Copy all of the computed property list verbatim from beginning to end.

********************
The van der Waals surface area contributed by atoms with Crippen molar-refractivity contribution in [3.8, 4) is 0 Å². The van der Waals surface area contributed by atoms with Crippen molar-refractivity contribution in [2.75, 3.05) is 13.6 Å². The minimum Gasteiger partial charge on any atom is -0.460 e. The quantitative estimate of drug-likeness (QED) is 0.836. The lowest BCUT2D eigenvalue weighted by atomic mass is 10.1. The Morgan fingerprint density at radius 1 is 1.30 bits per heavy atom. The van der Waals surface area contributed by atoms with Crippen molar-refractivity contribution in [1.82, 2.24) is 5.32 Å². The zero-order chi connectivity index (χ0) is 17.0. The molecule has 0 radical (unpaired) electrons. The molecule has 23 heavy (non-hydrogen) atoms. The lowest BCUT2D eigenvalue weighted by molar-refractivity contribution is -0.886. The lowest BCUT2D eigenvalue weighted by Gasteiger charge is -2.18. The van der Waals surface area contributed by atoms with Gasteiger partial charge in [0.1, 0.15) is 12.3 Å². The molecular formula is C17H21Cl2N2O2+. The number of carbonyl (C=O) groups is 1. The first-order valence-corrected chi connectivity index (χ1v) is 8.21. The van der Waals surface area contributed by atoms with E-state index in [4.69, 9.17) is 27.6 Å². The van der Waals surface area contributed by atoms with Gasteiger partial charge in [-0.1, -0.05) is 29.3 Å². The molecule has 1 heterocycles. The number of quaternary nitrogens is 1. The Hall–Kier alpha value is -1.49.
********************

The van der Waals surface area contributed by atoms with Crippen molar-refractivity contribution in [3.8, 4) is 0 Å². The van der Waals surface area contributed by atoms with Crippen molar-refractivity contribution in [2.75, 3.05) is 13.6 Å². The minimum Gasteiger partial charge on any atom is -0.460 e. The quantitative estimate of drug-likeness (QED) is 0.836. The lowest BCUT2D eigenvalue weighted by atomic mass is 10.1. The Morgan fingerprint density at radius 1 is 1.30 bits per heavy atom. The van der Waals surface area contributed by atoms with Crippen molar-refractivity contribution in [1.82, 2.24) is 5.32 Å². The zero-order chi connectivity index (χ0) is 17.0. The molecule has 0 radical (unpaired) electrons. The molecule has 23 heavy (non-hydrogen) atoms. The lowest BCUT2D eigenvalue weighted by molar-refractivity contribution is -0.886. The lowest BCUT2D eigenvalue weighted by Gasteiger charge is -2.18. The van der Waals surface area contributed by atoms with Gasteiger partial charge in [0.1, 0.15) is 12.3 Å². The molecular formula is C17H21Cl2N2O2+. The number of carbonyl (C=O) groups is 1. The first-order valence-corrected chi connectivity index (χ1v) is 8.21. The van der Waals surface area contributed by atoms with E-state index in [4.69, 9.17) is 27.6 Å². The van der Waals surface area contributed by atoms with Gasteiger partial charge in [-0.1, -0.05) is 29.3 Å². The molecule has 1 heterocycles. The number of quaternary nitrogens is 1. The Hall–Kier alpha value is -1.49.